The 2002 mode also offers Time Attack and Quick Race modes as well as the more interesting Gathering and Chronicle modes. Gathering mode is really just a good practice ground for your main game. In Chronicle mode you choose a vintage car and take part in decade challenges dating from the 70's to modern day, and as you start the challenge you're treated to some automobile history of that decade such as the riveting story of the 1970's Air Pollution Act! Skip that and get in the race - if you're skilled enough to beat a group of cars from each decade you'll get a pretty special reward.
You'll notice that the opponent AI advance in skill as you go through the game and get better sets of wheels. But after you spend all your time saving for a new car to beat a tough race, only to find the other contestants have now been turbo charged in AI and just as touch as before, it loses a bit of appeal. During races you have a damage meter which you must watch at all times, if you take damage the cost of repairs will come out of your final winnings and if the bar hits zero you could lose almost half your winnings, so drive with care. We were pleasantly surprised with the AI in this aspect though; we had expected to see them plough carelessly into the side of our car just to get ahead, but it seems they want to pay repair bills just as much as we do.
In the front end you can explore the Garage Tunes section where you can browse through all the licensed songs in the game, watch music videos, and read band biographies which is a very cool feature especially as many of the bands are somewhat underground punk heroes and the chances of finding their albums and videos outside specialist music stores are pretty slim. If you aren't a fan of American punk music this may prove to be a pointless addition, but there's always the custom hard drive soundtrack option.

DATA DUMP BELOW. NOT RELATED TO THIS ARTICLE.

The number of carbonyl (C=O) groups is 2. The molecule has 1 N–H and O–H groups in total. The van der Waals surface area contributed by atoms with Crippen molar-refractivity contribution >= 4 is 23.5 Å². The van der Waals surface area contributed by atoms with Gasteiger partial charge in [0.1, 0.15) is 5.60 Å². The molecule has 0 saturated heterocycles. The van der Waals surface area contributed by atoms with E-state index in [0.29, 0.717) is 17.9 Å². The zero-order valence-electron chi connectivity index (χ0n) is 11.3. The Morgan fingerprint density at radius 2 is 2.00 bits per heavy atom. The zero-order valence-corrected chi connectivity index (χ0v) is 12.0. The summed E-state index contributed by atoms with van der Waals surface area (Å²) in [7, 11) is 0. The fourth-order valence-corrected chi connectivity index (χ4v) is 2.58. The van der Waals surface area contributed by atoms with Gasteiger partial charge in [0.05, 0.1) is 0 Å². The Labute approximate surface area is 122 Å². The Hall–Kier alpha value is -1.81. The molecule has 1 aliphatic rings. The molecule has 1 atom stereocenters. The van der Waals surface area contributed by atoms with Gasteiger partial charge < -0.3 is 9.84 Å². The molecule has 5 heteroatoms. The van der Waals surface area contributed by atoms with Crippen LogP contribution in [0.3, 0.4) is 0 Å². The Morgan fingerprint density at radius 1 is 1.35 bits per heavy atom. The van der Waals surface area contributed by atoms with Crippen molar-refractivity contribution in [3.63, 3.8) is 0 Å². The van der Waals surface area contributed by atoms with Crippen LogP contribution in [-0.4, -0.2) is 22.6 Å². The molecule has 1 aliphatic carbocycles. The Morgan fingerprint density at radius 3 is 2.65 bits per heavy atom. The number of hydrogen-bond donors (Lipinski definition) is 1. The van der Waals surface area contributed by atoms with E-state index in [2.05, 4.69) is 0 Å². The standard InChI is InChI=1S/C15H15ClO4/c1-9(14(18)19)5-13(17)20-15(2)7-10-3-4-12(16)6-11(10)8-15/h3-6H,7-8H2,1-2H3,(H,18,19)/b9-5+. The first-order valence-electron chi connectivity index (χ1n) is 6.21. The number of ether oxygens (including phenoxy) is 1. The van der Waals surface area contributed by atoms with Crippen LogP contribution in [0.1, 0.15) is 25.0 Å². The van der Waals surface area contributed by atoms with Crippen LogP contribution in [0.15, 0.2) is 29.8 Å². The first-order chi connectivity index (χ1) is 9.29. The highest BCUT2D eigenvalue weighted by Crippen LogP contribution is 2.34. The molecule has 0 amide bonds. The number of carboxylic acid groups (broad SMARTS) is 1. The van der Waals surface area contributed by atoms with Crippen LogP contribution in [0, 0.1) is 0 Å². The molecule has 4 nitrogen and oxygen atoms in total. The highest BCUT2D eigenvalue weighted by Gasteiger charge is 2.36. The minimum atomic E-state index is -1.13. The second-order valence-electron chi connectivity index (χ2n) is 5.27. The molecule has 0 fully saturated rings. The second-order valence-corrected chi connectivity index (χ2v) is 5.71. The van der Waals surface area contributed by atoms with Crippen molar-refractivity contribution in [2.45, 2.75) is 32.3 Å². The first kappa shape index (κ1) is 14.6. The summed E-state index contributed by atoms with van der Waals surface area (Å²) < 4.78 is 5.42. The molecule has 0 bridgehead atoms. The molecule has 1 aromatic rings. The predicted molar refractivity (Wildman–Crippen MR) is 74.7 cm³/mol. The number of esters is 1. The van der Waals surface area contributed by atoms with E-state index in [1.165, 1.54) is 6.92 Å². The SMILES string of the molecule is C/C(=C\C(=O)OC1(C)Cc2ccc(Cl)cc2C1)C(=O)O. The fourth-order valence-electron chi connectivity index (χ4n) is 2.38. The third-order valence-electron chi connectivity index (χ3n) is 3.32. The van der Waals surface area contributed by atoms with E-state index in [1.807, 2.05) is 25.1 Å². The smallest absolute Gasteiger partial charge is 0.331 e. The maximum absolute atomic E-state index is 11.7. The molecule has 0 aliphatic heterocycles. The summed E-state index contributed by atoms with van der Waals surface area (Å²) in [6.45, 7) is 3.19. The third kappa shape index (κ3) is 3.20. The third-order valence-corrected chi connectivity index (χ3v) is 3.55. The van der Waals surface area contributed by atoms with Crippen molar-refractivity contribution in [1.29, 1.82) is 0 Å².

That covers the offline mode for those who never picked up the original Xbox Sega GT, but what about the online mode, and the new upgrades?
The most interesting and fun parts of the game are the Xbox Live features. You're offered a whole host of new modes and challenges, not to mention downloadable content, which includes new cars and goodies for your garage. There is so much scope for improvement through downloadable content - we hope Sega can get some upgrades available. Once you get online you can participate in huge gamble races where the bet's as high as it gets: your own car! Winner takes all and loser goes home to an empty garage, a great idea but something that must be thought out long and hard before entering.
One obvious with the races is the abrupt endings as the game will only wait for the winner to cross the finish line before cutting the game so if you see someone heading for the finish line on your map and you're third you might as well just give up. Combine all the new modes, the possibility of new ones via download, and voice communication, and you have a pretty sweet online experience in Sega GT.
If you haven't played Sega GT before this is the perfect time to grab it. Not only is it sporting some upgrades and an online mode, it's selling at a much lower price. The game isn't without its flaws, but it's an excellent technical game that you can easily lose yourself in while working on cars, doing a bit of interior decorating or battling through the hundreds of available races.
If you have played Sega GT before, we recommend that you think carefully about this one - if you don't plan to go online too much there really isn't enough new content to warrant another purchase.
(See Latest Videos & Video FAQ Here)
|PLEASE DO NOT DIRECT LINK TO ANY MEDIA FILE ON KIKIZO|
Sega GT Online
Direct feed promotional video from TGS. [480x360, 1228kbps]
Sega GT Online
Racing around beautiful courses in what promises to be a sequel that improves over previous outings.